With a population of 1.37 billion and counting, India is poised to top China as the world’s most populous country by 2027. This poses policy, economic, and environmental challenges that the government will need to address.
In an August 20, 2019 op-ed published in The Print, S V Subramanian, professor of population health and geography at Harvard T.H. Chan School of Public Health, and Pritha Chatterjee, a PhD student in population health sciences, discussed steps the government could take to effectively, ethically, and equitably address population growth. The authors noted that among Indian states, there are wide variations in Total Fertility Rate (TFR), or the total number of children born or likely to be born to a woman in her lifetime if she were subject to the prevailing rate of age-specific fertility in the population. They suggested that the government bolster family planning services in high-TFR states and ensure effective implementation of legislation aimed at child marriage, which is a concern in all states reporting a high TFR.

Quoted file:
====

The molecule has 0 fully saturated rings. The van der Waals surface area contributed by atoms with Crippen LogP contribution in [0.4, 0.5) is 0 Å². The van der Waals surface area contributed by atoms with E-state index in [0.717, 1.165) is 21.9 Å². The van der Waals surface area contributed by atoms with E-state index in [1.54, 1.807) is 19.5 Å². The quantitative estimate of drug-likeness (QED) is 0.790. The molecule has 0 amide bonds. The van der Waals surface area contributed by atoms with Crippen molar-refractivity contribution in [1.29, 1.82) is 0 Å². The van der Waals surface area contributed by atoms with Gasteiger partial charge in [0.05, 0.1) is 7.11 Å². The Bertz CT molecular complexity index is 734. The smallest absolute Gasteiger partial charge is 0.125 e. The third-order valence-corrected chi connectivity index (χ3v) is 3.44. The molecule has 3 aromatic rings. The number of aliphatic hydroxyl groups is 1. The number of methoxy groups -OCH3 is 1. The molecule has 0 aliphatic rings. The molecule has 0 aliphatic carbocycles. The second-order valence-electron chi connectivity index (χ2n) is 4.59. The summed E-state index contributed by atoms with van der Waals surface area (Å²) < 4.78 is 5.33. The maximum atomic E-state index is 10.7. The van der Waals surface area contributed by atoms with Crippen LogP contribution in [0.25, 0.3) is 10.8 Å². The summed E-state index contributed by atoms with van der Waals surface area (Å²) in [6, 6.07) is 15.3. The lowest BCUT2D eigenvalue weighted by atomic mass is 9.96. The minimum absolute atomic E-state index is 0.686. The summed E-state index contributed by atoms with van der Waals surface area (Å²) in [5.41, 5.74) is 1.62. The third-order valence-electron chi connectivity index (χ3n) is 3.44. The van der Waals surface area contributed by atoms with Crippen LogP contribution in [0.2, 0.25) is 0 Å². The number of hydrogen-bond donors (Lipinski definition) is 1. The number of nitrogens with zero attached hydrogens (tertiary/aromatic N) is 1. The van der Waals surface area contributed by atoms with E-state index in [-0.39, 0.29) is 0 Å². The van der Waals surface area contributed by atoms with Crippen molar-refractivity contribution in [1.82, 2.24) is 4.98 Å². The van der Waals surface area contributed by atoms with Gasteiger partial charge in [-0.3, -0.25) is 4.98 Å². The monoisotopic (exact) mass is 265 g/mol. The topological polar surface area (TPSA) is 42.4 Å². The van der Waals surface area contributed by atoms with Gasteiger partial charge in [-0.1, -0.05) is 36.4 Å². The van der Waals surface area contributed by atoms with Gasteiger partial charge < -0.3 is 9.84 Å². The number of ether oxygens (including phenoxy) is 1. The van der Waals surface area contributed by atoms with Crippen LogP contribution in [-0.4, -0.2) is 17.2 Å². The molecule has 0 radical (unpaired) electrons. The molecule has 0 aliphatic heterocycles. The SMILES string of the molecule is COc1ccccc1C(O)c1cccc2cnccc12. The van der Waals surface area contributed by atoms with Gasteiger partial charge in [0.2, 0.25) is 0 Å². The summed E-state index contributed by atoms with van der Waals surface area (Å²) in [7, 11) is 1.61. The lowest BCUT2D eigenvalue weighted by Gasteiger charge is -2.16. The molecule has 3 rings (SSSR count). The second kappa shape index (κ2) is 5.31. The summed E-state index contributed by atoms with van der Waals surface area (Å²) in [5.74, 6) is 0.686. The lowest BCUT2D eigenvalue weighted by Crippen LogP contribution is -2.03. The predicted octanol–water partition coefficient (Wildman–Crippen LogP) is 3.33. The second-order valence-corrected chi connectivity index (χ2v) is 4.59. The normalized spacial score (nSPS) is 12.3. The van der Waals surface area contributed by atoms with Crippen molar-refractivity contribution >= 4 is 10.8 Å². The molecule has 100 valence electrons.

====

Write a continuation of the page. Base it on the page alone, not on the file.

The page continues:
Subramanian and Chatterjee also write that any public policy approach should not “blame the poor” or place the responsibility of family planning solely on women, inadvertently or otherwise.
“Population policy cannot be a matter of numbers alone, even when, on occasion, the ‘numbers’ may be desirable,” they wrote. “It is time for public policy on family planning to actively promote principles of collective action and shared responsibilities.”